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I am relatively new to WPF and have been looking at Family.Show. It looks like a great reference application, but it has not been updated since February 2009. When I am looking through this code, are there any outdated techniques in here or improvements in the platform that I should be aware of?

[Edit] I have gotten a number of responses about PRISM and MVVM. I can now see how this question was not clear. Family.Show is one of the few WPF applications that I think really looks like a nice WPF application. I would like to use it as a model, but am concerned that the XAML and controls that they use might have been replaced with newer elements. Would someone give me some guidance in this respect?

[Edit] I should mention that I have read WPF 4 almost in its entirety, but not having much experience actually writing WPF applications, it is not easy for me to spot old or outdated technologies in something like Family.Show.

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closed as too broad by Ash Burlaczenko, Daniel Kelley, rene, Dmitry Dovgopoly, Fabio Antunes Mar 26 '14 at 16:02

There are either too many possible answers, or good answers would be too long for this format. Please add details to narrow the answer set or to isolate an issue that can be answered in a few paragraphs.If this question can be reworded to fit the rules in the help center, please edit the question.

Nowadays you would normally employ MVVM to create any WPF application. Unfortunatelly, this sample makes no use whatsoever of MVVM. – Daniel Hilgarth Feb 8 '13 at 13:01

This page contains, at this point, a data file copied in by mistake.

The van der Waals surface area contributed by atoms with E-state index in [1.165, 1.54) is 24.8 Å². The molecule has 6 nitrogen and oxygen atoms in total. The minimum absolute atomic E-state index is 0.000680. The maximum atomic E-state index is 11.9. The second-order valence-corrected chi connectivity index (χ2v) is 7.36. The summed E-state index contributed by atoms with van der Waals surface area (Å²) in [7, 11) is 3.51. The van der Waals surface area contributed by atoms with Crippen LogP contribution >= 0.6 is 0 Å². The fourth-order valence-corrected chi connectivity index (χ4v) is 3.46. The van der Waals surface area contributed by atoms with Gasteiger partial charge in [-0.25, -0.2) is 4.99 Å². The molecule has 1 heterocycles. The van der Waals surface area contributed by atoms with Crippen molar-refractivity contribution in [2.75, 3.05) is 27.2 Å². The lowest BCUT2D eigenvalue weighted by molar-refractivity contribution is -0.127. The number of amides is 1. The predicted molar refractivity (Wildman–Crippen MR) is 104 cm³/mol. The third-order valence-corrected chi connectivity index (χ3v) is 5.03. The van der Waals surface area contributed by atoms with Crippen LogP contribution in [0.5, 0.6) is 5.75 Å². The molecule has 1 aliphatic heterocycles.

Thank you @DanielHilgarth, separating my logic between view and other has been an expertise of mine for some time. I have my own framework for that. I am more interested in what has changed in WPF. – Phillip Scott Givens Feb 8 '13 at 14:01
In WPF itself? I don't think that there were a lot of changes. Surely not in terms of the basics like DataTemplates, Binding, Styles etc. The only thing that changed is that there are more controls present out of the box than was the case back in 2009. – Daniel Hilgarth Feb 8 '13 at 14:02
Thank you @DanielHilgarth, that was my belief and this question is my way of confirming it. Now I can study this application with confidence :-> – Phillip Scott Givens Feb 8 '13 at 14:06
Yes, you certainly can do that. Not so much with regards to the architecture, but with regards to the WPF side of things. – Daniel Hilgarth Feb 8 '13 at 14:07
up vote 1 down vote accepted

On the WPF side of things, not much has changed since 2009.
There are still DataTemplates, Styles, Data binding etc. They are used just like they have been used back then.

In the current version of the .NET framework a few more controls are present out of the box, so you might find some user controls in that example that are no longer necessary. However, the existing controls haven't changed as far as I know.

However, that application doesn't make any use of MVVM, which I personally find a big drawback.
So, you can use the application as a means to study WPF, but you shouldn't adept its architecture style in your own applications.

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I think Prism is a very good framework to build enterprise(bigger) applications but at first sight it could be a little difficult. If you are new to WPF but want to get to know the WPF and MVVM better, check or (With them it is a little easer to understand the principles.) You can get the source too and it is a good documentation to both, so you can learn a lot.

I think it is important to be familiar with the MVVM principles as a WPF developer. I can suggest to you to watch the following two video from MIX conferences too:

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I would have a look at prism - its a great way to build WPF apps.

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